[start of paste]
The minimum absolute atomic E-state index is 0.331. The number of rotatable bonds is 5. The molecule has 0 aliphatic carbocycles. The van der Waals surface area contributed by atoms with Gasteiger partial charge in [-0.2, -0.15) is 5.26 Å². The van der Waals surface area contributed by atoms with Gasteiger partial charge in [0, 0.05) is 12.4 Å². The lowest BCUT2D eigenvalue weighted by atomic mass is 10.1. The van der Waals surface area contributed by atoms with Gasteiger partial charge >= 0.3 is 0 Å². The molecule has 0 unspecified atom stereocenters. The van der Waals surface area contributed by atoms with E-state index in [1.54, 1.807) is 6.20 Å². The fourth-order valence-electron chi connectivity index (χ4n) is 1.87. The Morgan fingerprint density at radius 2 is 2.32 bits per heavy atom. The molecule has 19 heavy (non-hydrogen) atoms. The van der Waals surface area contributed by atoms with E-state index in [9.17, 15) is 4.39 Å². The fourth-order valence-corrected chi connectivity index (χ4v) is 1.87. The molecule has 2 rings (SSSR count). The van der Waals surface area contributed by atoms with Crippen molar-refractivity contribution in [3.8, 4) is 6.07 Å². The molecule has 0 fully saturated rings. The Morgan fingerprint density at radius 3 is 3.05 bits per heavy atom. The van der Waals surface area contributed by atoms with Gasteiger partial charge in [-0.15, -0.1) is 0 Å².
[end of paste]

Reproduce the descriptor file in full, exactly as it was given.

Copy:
The minimum absolute atomic E-state index is 0.331. The number of rotatable bonds is 5. The molecule has 0 aliphatic carbocycles. The van der Waals surface area contributed by atoms with Gasteiger partial charge in [-0.2, -0.15) is 5.26 Å². The van der Waals surface area contributed by atoms with Gasteiger partial charge in [0, 0.05) is 12.4 Å². The lowest BCUT2D eigenvalue weighted by atomic mass is 10.1. The van der Waals surface area contributed by atoms with Gasteiger partial charge >= 0.3 is 0 Å². The molecule has 0 unspecified atom stereocenters. The van der Waals surface area contributed by atoms with E-state index in [1.54, 1.807) is 6.20 Å². The fourth-order valence-electron chi connectivity index (χ4n) is 1.87. The Morgan fingerprint density at radius 2 is 2.32 bits per heavy atom. The molecule has 19 heavy (non-hydrogen) atoms. The van der Waals surface area contributed by atoms with E-state index in [9.17, 15) is 4.39 Å². The fourth-order valence-corrected chi connectivity index (χ4v) is 1.87. The molecule has 2 rings (SSSR count). The van der Waals surface area contributed by atoms with Crippen molar-refractivity contribution in [3.8, 4) is 6.07 Å². The molecule has 0 fully saturated rings. The Morgan fingerprint density at radius 3 is 3.05 bits per heavy atom. The van der Waals surface area contributed by atoms with Gasteiger partial charge in [-0.15, -0.1) is 0 Å².